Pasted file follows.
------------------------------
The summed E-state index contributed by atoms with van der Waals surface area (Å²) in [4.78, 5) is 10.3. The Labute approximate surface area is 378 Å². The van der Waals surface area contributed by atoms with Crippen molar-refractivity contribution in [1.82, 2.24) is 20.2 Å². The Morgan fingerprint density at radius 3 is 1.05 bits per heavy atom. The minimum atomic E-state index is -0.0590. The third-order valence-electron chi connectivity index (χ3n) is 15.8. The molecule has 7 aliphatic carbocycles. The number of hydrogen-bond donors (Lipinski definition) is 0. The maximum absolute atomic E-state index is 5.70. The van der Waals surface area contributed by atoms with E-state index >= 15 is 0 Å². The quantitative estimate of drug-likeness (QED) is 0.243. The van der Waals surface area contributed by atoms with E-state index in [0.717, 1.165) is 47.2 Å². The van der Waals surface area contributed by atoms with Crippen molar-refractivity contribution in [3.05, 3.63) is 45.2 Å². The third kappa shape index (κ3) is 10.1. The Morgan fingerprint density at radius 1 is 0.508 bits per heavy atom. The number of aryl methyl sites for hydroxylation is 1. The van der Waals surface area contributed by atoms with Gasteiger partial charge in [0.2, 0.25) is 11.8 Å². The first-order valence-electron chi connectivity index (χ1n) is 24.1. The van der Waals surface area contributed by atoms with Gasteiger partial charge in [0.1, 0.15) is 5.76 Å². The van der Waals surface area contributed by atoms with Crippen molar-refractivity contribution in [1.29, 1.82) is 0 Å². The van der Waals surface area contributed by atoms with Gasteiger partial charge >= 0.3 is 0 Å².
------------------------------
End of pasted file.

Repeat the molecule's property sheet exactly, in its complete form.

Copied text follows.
The summed E-state index contributed by atoms with van der Waals surface area (Å²) in [4.78, 5) is 10.3. The Labute approximate surface area is 378 Å². The van der Waals surface area contributed by atoms with Crippen molar-refractivity contribution in [1.82, 2.24) is 20.2 Å². The Morgan fingerprint density at radius 3 is 1.05 bits per heavy atom. The minimum atomic E-state index is -0.0590. The third-order valence-electron chi connectivity index (χ3n) is 15.8. The molecule has 7 aliphatic carbocycles. The number of hydrogen-bond donors (Lipinski definition) is 0. The maximum absolute atomic E-state index is 5.70. The van der Waals surface area contributed by atoms with E-state index >= 15 is 0 Å². The quantitative estimate of drug-likeness (QED) is 0.243. The van der Waals surface area contributed by atoms with E-state index in [0.717, 1.165) is 47.2 Å². The van der Waals surface area contributed by atoms with Crippen molar-refractivity contribution in [3.05, 3.63) is 45.2 Å². The third kappa shape index (κ3) is 10.1. The Morgan fingerprint density at radius 1 is 0.508 bits per heavy atom. The number of aryl methyl sites for hydroxylation is 1. The van der Waals surface area contributed by atoms with Gasteiger partial charge in [0.2, 0.25) is 11.8 Å². The first-order valence-electron chi connectivity index (χ1n) is 24.1. The van der Waals surface area contributed by atoms with Gasteiger partial charge in [0.1, 0.15) is 5.76 Å². The van der Waals surface area contributed by atoms with Crippen molar-refractivity contribution in [1.29, 1.82) is 0 Å². The van der Waals surface area contributed by atoms with Gasteiger partial charge >= 0.3 is 0 Å².